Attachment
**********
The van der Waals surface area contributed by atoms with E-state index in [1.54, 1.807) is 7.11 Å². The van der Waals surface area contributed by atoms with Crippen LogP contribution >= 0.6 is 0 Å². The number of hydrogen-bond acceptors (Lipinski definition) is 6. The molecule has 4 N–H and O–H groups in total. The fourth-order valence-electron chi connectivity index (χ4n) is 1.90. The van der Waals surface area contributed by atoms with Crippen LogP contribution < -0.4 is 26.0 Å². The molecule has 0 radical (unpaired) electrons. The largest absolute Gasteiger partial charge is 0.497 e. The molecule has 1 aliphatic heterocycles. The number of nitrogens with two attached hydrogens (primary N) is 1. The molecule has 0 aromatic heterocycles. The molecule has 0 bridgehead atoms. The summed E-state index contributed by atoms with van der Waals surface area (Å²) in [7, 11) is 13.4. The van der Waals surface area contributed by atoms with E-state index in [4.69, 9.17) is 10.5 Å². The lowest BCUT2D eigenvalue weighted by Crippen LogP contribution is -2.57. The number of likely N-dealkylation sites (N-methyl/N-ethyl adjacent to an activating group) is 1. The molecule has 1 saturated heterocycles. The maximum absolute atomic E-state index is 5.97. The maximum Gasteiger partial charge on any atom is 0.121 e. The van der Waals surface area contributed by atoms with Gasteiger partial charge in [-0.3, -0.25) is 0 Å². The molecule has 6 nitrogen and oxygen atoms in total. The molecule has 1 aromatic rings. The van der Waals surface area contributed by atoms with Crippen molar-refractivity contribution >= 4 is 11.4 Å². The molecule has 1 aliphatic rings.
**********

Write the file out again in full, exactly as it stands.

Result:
The van der Waals surface area contributed by atoms with E-state index in [1.54, 1.807) is 7.11 Å². The van der Waals surface area contributed by atoms with Crippen LogP contribution >= 0.6 is 0 Å². The number of hydrogen-bond acceptors (Lipinski definition) is 6. The molecule has 4 N–H and O–H groups in total. The fourth-order valence-electron chi connectivity index (χ4n) is 1.90. The van der Waals surface area contributed by atoms with Crippen LogP contribution < -0.4 is 26.0 Å². The molecule has 0 radical (unpaired) electrons. The largest absolute Gasteiger partial charge is 0.497 e. The molecule has 1 aliphatic heterocycles. The number of nitrogens with two attached hydrogens (primary N) is 1. The molecule has 0 aromatic heterocycles. The molecule has 0 bridgehead atoms. The summed E-state index contributed by atoms with van der Waals surface area (Å²) in [7, 11) is 13.4. The van der Waals surface area contributed by atoms with E-state index in [4.69, 9.17) is 10.5 Å². The lowest BCUT2D eigenvalue weighted by Crippen LogP contribution is -2.57. The number of likely N-dealkylation sites (N-methyl/N-ethyl adjacent to an activating group) is 1. The molecule has 1 saturated heterocycles. The maximum absolute atomic E-state index is 5.97. The maximum Gasteiger partial charge on any atom is 0.121 e. The van der Waals surface area contributed by atoms with Gasteiger partial charge in [-0.3, -0.25) is 0 Å². The molecule has 6 nitrogen and oxygen atoms in total. The molecule has 1 aromatic rings. The van der Waals surface area contributed by atoms with Crippen molar-refractivity contribution >= 4 is 11.4 Å². The molecule has 1 aliphatic rings.